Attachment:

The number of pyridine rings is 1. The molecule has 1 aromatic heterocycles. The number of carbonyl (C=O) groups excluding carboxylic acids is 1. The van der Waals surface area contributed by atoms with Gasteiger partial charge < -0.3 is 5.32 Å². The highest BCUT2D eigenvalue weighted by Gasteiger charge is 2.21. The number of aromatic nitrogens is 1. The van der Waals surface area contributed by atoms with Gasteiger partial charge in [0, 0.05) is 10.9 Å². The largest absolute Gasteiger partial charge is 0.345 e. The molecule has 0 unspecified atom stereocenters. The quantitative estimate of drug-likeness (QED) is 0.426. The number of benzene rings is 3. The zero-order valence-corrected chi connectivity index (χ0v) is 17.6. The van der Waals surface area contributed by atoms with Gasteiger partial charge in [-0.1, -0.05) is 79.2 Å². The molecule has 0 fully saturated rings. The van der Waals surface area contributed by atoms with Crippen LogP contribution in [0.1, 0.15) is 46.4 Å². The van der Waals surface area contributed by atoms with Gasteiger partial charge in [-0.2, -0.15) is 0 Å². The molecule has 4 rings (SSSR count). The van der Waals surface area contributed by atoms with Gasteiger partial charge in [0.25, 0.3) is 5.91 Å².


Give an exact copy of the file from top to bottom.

The number of pyridine rings is 1. The molecule has 1 aromatic heterocycles. The number of carbonyl (C=O) groups excluding carboxylic acids is 1. The van der Waals surface area contributed by atoms with Gasteiger partial charge < -0.3 is 5.32 Å². The highest BCUT2D eigenvalue weighted by Gasteiger charge is 2.21. The number of aromatic nitrogens is 1. The van der Waals surface area contributed by atoms with Gasteiger partial charge in [0, 0.05) is 10.9 Å². The largest absolute Gasteiger partial charge is 0.345 e. The molecule has 0 unspecified atom stereocenters. The quantitative estimate of drug-likeness (QED) is 0.426. The number of benzene rings is 3. The zero-order valence-corrected chi connectivity index (χ0v) is 17.6. The van der Waals surface area contributed by atoms with Gasteiger partial charge in [-0.1, -0.05) is 79.2 Å². The molecule has 0 fully saturated rings. The van der Waals surface area contributed by atoms with Crippen LogP contribution in [0.1, 0.15) is 46.4 Å². The van der Waals surface area contributed by atoms with Gasteiger partial charge in [-0.2, -0.15) is 0 Å². The molecule has 4 rings (SSSR count). The van der Waals surface area contributed by atoms with Gasteiger partial charge in [0.25, 0.3) is 5.91 Å².